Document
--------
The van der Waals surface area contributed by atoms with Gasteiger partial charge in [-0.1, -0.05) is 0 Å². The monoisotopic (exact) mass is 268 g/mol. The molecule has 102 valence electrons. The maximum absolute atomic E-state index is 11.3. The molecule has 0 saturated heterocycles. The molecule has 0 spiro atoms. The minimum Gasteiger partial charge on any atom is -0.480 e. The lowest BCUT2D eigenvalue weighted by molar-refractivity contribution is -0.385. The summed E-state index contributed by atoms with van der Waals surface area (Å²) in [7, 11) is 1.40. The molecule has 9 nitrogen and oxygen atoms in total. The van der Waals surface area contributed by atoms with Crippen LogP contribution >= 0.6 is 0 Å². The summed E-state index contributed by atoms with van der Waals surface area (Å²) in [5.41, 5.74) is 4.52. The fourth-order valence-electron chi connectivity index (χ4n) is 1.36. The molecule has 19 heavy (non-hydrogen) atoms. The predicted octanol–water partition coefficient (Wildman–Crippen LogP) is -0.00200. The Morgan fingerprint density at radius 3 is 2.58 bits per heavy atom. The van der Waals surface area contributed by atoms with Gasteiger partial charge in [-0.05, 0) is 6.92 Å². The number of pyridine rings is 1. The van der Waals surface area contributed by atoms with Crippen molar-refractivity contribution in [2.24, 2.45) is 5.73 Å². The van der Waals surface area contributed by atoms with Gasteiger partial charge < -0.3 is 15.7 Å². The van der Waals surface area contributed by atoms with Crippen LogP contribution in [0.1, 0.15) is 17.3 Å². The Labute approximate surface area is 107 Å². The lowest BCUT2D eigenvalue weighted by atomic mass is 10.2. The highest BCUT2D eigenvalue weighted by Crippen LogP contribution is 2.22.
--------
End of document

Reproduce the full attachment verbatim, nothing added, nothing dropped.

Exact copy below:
The van der Waals surface area contributed by atoms with Gasteiger partial charge in [-0.1, -0.05) is 0 Å². The monoisotopic (exact) mass is 268 g/mol. The molecule has 102 valence electrons. The maximum absolute atomic E-state index is 11.3. The molecule has 0 saturated heterocycles. The molecule has 0 spiro atoms. The minimum Gasteiger partial charge on any atom is -0.480 e. The lowest BCUT2D eigenvalue weighted by molar-refractivity contribution is -0.385. The summed E-state index contributed by atoms with van der Waals surface area (Å²) in [7, 11) is 1.40. The molecule has 9 nitrogen and oxygen atoms in total. The van der Waals surface area contributed by atoms with Crippen LogP contribution >= 0.6 is 0 Å². The summed E-state index contributed by atoms with van der Waals surface area (Å²) in [5.41, 5.74) is 4.52. The fourth-order valence-electron chi connectivity index (χ4n) is 1.36. The molecule has 19 heavy (non-hydrogen) atoms. The predicted octanol–water partition coefficient (Wildman–Crippen LogP) is -0.00200. The Morgan fingerprint density at radius 3 is 2.58 bits per heavy atom. The van der Waals surface area contributed by atoms with Gasteiger partial charge in [-0.05, 0) is 6.92 Å². The number of pyridine rings is 1. The van der Waals surface area contributed by atoms with Crippen molar-refractivity contribution in [2.24, 2.45) is 5.73 Å². The van der Waals surface area contributed by atoms with Gasteiger partial charge < -0.3 is 15.7 Å². The van der Waals surface area contributed by atoms with Crippen LogP contribution in [0.1, 0.15) is 17.3 Å². The Labute approximate surface area is 107 Å². The lowest BCUT2D eigenvalue weighted by atomic mass is 10.2. The highest BCUT2D eigenvalue weighted by Crippen LogP contribution is 2.22.